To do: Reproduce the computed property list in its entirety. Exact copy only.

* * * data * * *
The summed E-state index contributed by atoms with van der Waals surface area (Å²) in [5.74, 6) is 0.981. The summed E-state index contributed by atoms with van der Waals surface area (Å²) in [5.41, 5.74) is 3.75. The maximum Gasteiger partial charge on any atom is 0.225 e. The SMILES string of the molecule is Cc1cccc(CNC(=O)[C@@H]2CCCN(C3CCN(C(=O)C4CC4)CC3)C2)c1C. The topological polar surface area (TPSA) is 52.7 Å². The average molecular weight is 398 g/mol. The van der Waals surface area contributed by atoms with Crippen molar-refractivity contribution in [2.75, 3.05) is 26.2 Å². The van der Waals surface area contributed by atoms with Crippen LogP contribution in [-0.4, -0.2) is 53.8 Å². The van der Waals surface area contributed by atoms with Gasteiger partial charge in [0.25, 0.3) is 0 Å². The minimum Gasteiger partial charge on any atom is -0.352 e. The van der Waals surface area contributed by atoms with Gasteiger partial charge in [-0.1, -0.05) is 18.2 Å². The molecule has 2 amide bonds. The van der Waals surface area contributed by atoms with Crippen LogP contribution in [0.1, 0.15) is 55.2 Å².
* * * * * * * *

The summed E-state index contributed by atoms with van der Waals surface area (Å²) in [5.74, 6) is 0.981. The summed E-state index contributed by atoms with van der Waals surface area (Å²) in [5.41, 5.74) is 3.75. The maximum Gasteiger partial charge on any atom is 0.225 e. The SMILES string of the molecule is Cc1cccc(CNC(=O)[C@@H]2CCCN(C3CCN(C(=O)C4CC4)CC3)C2)c1C. The topological polar surface area (TPSA) is 52.7 Å². The average molecular weight is 398 g/mol. The van der Waals surface area contributed by atoms with Crippen molar-refractivity contribution in [2.75, 3.05) is 26.2 Å². The van der Waals surface area contributed by atoms with Crippen LogP contribution in [-0.4, -0.2) is 53.8 Å². The van der Waals surface area contributed by atoms with Gasteiger partial charge in [0.25, 0.3) is 0 Å². The minimum Gasteiger partial charge on any atom is -0.352 e. The van der Waals surface area contributed by atoms with Gasteiger partial charge in [-0.1, -0.05) is 18.2 Å². The molecule has 2 amide bonds. The van der Waals surface area contributed by atoms with Crippen LogP contribution in [0.1, 0.15) is 55.2 Å².